* It's a sea of red! Labour surges to victory - and can govern alone
* Jacinda Ardern hails historic win, promises to govern for "every New Zealander"
* Judith Collins crushed, congratulates Ardern on an "outstanding result"
* National deputy leader Gerry Brownlee among list of high-profile Nat MPs who have lost electorate seats in a night of misery - Nats get just 27% of the vote
* NZ First and Winston Peters out of Parliament with just 2.6% of vote
* Greens (7.6%) and Act (8%) will have 10 MPs each
* Maori Party back in Parliament, Rawiri Waititi beats Labour's Tamati Coffey in Waiariki
* The Greens' Chloe Swarbrick wins Auckland Central in one of night's biggest upsets
Labour leader Jacinda Ardern has been rewarded by voters with a landslide win — delivering her power in her own right, and an absolute drubbing to the National Party.
Labour has almost 50 per cent of the vote — the most any party has achieved under MMP and easily enough to govern without relying on another party, meaning it will get more than the 61 seats needed for a parliamentary majority.
However, the night is an absolute bloodbath for Judith Collins' National Party — and Labour's former coalition partner NZ First was kicked out of Parliament. It came in well under 30 per cent — a result that would give it about 35 seats. That is 20 fewer than the last election.
Walking out her front gate in Sandringham tonight, bound for Labour HQ, the Prime Minister was greeted by raucous cheers as the crowd gathered close in to greet her.
Ardern arrived at the Auckland Town Hall to scenes of jubilation and was joined on the stage by her partner Clarke Gayford and fellow Labour MPs.
"Tonight New Zealand has shown the Labour Party its greatest support in at least 50 years," she told supporters.
She acknowledged voters who had switched allegiances from National.
"For those amongst you who may not have supported Labour before... to you I say thank you. We will not take your support for granted."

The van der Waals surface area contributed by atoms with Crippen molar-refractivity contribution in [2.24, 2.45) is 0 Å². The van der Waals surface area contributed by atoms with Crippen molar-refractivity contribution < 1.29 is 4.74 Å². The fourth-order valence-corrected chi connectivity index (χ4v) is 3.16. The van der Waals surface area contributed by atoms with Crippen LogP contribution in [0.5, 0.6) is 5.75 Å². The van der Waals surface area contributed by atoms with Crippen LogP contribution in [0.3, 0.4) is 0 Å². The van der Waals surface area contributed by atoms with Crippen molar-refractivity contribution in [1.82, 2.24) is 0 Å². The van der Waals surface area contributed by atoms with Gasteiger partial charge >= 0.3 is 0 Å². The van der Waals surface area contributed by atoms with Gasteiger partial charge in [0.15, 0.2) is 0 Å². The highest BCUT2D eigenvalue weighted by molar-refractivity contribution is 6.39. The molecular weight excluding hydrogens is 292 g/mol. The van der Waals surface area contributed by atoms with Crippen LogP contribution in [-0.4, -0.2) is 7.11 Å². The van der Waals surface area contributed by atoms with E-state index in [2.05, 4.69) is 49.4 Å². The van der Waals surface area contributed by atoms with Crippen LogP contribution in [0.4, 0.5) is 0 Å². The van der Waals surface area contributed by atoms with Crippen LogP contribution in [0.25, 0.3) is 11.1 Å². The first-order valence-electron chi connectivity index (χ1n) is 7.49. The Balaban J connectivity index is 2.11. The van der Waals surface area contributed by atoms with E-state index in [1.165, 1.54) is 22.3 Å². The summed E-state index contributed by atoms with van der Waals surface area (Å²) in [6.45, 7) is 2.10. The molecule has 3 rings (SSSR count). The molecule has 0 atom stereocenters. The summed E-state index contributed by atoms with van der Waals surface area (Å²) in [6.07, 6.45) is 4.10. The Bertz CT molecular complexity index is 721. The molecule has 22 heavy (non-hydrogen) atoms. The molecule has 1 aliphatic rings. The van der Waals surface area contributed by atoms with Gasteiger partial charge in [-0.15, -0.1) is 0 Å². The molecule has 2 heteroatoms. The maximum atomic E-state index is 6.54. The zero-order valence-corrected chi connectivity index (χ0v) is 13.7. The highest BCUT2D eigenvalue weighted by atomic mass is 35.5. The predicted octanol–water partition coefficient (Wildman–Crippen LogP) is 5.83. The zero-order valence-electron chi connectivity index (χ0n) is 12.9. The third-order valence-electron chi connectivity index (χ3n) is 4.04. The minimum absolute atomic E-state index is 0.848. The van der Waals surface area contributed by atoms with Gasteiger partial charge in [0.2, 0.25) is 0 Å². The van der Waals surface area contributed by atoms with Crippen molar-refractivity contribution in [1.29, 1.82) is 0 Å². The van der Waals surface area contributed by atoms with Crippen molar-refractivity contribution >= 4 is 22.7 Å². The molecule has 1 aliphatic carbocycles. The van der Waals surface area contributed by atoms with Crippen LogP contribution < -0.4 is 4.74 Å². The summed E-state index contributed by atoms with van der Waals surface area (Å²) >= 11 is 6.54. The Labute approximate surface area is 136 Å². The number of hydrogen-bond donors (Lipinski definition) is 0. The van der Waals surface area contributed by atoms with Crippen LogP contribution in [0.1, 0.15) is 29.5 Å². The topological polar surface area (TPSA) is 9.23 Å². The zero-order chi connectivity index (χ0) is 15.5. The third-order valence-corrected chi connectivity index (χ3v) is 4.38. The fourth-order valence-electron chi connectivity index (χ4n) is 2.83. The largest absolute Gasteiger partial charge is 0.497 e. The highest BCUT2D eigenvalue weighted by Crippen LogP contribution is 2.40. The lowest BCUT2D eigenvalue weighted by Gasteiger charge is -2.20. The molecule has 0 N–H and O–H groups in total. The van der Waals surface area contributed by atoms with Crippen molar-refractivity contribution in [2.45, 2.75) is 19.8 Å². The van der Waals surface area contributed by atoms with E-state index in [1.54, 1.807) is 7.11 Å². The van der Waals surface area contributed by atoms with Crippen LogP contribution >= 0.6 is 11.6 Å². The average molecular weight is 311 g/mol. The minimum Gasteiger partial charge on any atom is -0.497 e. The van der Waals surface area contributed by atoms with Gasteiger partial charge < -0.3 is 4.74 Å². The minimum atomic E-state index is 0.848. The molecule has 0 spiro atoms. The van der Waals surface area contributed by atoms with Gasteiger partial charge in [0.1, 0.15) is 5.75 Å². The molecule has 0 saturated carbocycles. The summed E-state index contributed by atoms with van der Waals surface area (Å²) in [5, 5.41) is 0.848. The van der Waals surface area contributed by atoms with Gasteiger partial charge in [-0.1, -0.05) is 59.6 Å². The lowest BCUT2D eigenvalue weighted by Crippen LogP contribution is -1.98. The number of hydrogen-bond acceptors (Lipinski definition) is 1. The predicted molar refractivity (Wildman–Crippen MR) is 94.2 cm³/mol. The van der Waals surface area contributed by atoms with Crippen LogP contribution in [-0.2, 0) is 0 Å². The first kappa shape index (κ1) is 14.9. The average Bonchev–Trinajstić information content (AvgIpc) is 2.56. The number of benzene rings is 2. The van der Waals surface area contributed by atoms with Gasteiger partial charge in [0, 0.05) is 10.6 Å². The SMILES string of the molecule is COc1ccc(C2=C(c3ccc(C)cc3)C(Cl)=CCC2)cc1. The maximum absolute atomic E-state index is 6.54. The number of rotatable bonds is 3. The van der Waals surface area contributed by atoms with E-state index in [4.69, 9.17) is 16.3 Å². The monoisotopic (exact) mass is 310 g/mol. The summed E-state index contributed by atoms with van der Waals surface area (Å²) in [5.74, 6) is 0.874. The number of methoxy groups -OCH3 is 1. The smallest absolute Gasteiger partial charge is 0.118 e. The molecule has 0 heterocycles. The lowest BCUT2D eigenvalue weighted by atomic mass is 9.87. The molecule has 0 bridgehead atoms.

She said Labour would be a party which works for "every New Zealander".
Labour was committed to key infrastructure, 100 per cent renewal electricity, the environment and supporting those at risk.
"Over the next three years there is much work to do. We will build back better from the Covid crisis; better stronger with the answers to the [things] New Zealand already faces."
The Green Party is on track to get about 8 per cent of the vote, and MP Chloe Swarbrick is well-placed to win the Auckland Central electorate.
Ardern would not say whether or not she still intended to invite the Green Party to be part of the Government, or what role they might have. She said many voters who had never voted for Labour before had done so to give the party the ability to move quickly to address the issues Covid-19 had left it with.
"They have done that because they want us to crack on with it, they want us to move with haste and speed on the recovery. They don't want too much complexity so I'll be keeping all that in mind in the work we do going forward."
Green co-leader Marama Davidson congratulated Ardern for "an extraordinary win" and said the Greens were hoping to be part of a "strong, truly progressive government".
Former Deputy Prime Minister NZ First leader Winston Peters accepted his party's loss graciously but gave no indication of his plans.
"As for the next challenge, we'll all have to wait and see."
Jacinda Ardern waves to the crowd outside her house on election night. (Photo / Peter Meecham)
Ardern indicated deputy leader Kelvin Davis would become the Deputy Prime Minister.
Act leader David Seymour was set to get about 10 MPs into Parliament.
The Maori Party was in with a chance of getting back into Parliament — the contest between Labour's Tamati Coffey and the Māori Party's Rawiri Waititi was paper-thin.
Ardern was at her Sandringham home as the results rolled in.
Gayford spent the evening on the barbecue and surprised media and residents with fish bites made from his catch on a fishing trip with his father and brother in law. He also made venison patties after killing a deer during a hunting trip.
A proud Jacinda Ardern and partner Clarke Gayford celebrate Labour's storming return to power tonight. (Photo / Supplied)
Earlier in the day Ardern delivered homemade cheese scones to Labour volunteers at Polish House in Sandringham.
Former Prime Minister Helen Clark said tonight there would be "a huge number of novices"entering Parliament for Labour.
The final count and special votes, are unlikely to change Labour's election night result very much: Labour usually picks up a seat on those votes.